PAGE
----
Ralph Towner - Paolo Fresu : Chiaroscuro ( Ecm 2085 )

Chiaroscuro” introduces a new duo and a rare instrumental combination – trumpet and acoustic guitar. The repertoire: a programme of old and new Ralph Towner compositions and duo improvisations, plus an old Miles Davis favourite, its presence a key to the musical priorities at work here.

The album was recorded last autumn in Udine, but the story of the Towner/Fresu alliance really begins further South, at a festival in Sardinia, 15 years ago. Towner had been commissioned to write music for a local ensemble. Fresu was its trumpeter. “I didn’t know him at all then,” Ralph recalls, “but from the very first phrase that he played, I thought: ‘This guy really understands melodies!’ And I thought there and then that we should do some more work together.”

The composition played that night, “Punta Giara”, resurfaces here in rearranged form, along with pieces shaped especially for this album, including the title track, a study in strong contrasts. The atmospheric “Sacred Place”, heard in two versions, and “Doubled Up” bring Towner’s new baritone guitar to the fore. Tuned a fifth below his classical concert guitar it allows him new flexibility in the low range, and the freedom to be, effectively, his own bassist on the clever “Doubled Up”, the most overtly jazz-like of the new tunes. .“’Doubled up’ has many meanings, of course, including doubled up with laughter. Here the theme is sequenced, so to speak, the events happen twice, each theme ‘doubled’ by the two players.”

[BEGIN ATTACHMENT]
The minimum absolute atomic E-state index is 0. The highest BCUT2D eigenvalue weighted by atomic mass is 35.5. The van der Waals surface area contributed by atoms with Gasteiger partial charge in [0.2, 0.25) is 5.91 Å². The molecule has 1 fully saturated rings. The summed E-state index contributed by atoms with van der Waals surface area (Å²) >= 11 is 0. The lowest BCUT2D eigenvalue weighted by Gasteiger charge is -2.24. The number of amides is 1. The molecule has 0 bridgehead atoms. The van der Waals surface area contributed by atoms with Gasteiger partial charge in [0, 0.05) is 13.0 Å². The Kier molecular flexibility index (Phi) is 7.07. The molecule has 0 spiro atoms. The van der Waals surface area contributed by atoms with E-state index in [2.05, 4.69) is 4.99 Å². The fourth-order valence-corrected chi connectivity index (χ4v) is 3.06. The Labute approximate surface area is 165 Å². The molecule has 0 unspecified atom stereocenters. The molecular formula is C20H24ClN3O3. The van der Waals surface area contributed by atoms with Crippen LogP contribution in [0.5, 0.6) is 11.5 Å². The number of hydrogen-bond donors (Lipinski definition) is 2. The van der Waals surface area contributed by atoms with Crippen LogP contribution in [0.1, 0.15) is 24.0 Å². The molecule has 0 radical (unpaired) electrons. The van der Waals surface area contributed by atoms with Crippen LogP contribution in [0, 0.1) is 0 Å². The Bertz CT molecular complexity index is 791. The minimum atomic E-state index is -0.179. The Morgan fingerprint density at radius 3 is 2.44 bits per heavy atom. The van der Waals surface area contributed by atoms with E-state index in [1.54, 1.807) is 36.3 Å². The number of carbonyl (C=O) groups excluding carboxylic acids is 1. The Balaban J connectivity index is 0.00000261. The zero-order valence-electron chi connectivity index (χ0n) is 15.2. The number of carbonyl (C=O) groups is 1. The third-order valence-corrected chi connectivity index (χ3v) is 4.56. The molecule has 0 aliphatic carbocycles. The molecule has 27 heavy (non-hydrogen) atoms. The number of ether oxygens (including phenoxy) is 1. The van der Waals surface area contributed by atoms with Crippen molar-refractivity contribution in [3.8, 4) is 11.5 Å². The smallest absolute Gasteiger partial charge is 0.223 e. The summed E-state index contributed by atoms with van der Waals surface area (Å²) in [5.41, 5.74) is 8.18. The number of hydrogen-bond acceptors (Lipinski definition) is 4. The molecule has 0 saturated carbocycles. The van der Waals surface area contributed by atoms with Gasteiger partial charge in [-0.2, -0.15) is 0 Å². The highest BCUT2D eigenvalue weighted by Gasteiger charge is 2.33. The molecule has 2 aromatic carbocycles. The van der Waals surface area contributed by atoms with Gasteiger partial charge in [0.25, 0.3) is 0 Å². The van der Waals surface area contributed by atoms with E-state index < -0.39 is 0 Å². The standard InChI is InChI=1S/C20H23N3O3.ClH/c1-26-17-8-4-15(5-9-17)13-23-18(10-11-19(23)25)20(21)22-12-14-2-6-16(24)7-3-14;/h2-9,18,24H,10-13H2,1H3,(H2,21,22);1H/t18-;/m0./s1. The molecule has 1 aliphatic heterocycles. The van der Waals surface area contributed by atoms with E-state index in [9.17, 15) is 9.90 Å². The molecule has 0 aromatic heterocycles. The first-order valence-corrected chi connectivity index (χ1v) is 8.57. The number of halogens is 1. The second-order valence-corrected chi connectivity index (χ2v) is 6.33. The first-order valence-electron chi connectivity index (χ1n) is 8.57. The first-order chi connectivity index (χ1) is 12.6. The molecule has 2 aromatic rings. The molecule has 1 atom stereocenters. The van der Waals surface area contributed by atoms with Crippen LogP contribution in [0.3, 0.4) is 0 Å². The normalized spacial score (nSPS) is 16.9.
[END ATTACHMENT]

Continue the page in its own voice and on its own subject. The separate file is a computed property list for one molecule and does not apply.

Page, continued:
Two pieces from Ralph’s ECM back-catalogue are revisited: “Wistful Thinking (originally heard as a solo piece on “Open Letter”, in 1992), and “Zephyr” (first scored for the band Oregon on 1987’s “Ecotopia”).

Of the subtle account of “Blue In Green”, Towner says., “I’d always wanted to do that song with a trumpet.” Paolo Fresu’s clear, vibratoless sound acknowledges its debt to Miles. Fresu has always been forthright about his formative influences (his bold remaking of “Porgy and Bess” in 2001 being a case in point). For Towner, as for so many musicians, “Kind of Blue” was a pivotal recording: “The whole ensemble was amazing, but especially Miles and the great Bill Evans working together - my favourite musicians of all time, in the improvising sphere.”

The album concludes with “Two Miniatures” and “Postlude”, improvisations that put the spotlight on the 12.string guitar, extending an approach that had worked well on Ralph’s solo albums “Anthem” and “Time Line”. “I like to do these free things – well ‘free’ is really a misnomer. The same compositional process is at work, but you only get one shot at it.”